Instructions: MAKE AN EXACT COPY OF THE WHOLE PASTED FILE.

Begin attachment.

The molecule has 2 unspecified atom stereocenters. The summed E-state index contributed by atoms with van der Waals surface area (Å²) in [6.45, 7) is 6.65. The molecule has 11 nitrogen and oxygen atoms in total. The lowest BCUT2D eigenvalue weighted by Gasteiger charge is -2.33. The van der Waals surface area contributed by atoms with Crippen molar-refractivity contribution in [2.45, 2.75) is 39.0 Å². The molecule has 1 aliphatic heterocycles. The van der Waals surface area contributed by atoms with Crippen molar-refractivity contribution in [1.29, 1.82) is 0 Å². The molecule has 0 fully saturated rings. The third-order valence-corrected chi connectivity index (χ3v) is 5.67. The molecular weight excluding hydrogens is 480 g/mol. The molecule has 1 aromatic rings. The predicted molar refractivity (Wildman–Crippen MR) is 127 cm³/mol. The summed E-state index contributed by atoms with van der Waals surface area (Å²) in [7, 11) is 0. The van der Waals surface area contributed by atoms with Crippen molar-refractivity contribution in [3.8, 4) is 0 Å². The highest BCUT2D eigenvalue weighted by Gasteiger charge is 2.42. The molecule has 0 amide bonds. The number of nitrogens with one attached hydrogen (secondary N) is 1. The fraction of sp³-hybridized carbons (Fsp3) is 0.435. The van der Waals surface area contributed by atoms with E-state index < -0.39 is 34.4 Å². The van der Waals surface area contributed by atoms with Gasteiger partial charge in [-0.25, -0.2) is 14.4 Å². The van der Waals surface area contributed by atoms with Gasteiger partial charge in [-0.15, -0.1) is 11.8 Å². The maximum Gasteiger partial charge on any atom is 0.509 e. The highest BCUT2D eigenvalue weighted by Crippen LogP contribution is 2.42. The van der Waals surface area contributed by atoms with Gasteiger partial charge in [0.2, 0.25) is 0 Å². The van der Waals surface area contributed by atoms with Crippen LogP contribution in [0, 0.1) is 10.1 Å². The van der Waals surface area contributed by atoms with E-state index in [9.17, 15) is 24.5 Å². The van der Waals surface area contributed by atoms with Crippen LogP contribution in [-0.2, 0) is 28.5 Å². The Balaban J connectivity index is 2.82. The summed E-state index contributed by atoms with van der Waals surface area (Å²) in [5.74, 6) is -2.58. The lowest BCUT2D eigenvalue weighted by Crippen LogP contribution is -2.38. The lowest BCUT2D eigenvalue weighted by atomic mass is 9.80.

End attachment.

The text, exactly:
The molecule has 2 unspecified atom stereocenters. The summed E-state index contributed by atoms with van der Waals surface area (Å²) in [6.45, 7) is 6.65. The molecule has 11 nitrogen and oxygen atoms in total. The lowest BCUT2D eigenvalue weighted by Gasteiger charge is -2.33. The van der Waals surface area contributed by atoms with Crippen molar-refractivity contribution in [2.45, 2.75) is 39.0 Å². The molecule has 1 aliphatic heterocycles. The van der Waals surface area contributed by atoms with Crippen molar-refractivity contribution in [1.29, 1.82) is 0 Å². The molecule has 0 fully saturated rings. The third-order valence-corrected chi connectivity index (χ3v) is 5.67. The molecular weight excluding hydrogens is 480 g/mol. The molecule has 1 aromatic rings. The predicted molar refractivity (Wildman–Crippen MR) is 127 cm³/mol. The summed E-state index contributed by atoms with van der Waals surface area (Å²) in [7, 11) is 0. The van der Waals surface area contributed by atoms with Crippen molar-refractivity contribution in [3.8, 4) is 0 Å². The highest BCUT2D eigenvalue weighted by Gasteiger charge is 2.42. The molecule has 0 amide bonds. The number of nitrogens with one attached hydrogen (secondary N) is 1. The fraction of sp³-hybridized carbons (Fsp3) is 0.435. The van der Waals surface area contributed by atoms with E-state index < -0.39 is 34.4 Å². The van der Waals surface area contributed by atoms with Gasteiger partial charge in [-0.25, -0.2) is 14.4 Å². The van der Waals surface area contributed by atoms with Gasteiger partial charge in [-0.15, -0.1) is 11.8 Å². The maximum Gasteiger partial charge on any atom is 0.509 e. The highest BCUT2D eigenvalue weighted by Crippen LogP contribution is 2.42. The van der Waals surface area contributed by atoms with Gasteiger partial charge in [0.2, 0.25) is 0 Å². The van der Waals surface area contributed by atoms with Crippen LogP contribution in [0, 0.1) is 10.1 Å². The van der Waals surface area contributed by atoms with E-state index in [9.17, 15) is 24.5 Å². The van der Waals surface area contributed by atoms with Crippen LogP contribution in [-0.2, 0) is 28.5 Å². The Balaban J connectivity index is 2.82. The summed E-state index contributed by atoms with van der Waals surface area (Å²) in [5.74, 6) is -2.58. The lowest BCUT2D eigenvalue weighted by Crippen LogP contribution is -2.38. The lowest BCUT2D eigenvalue weighted by atomic mass is 9.80.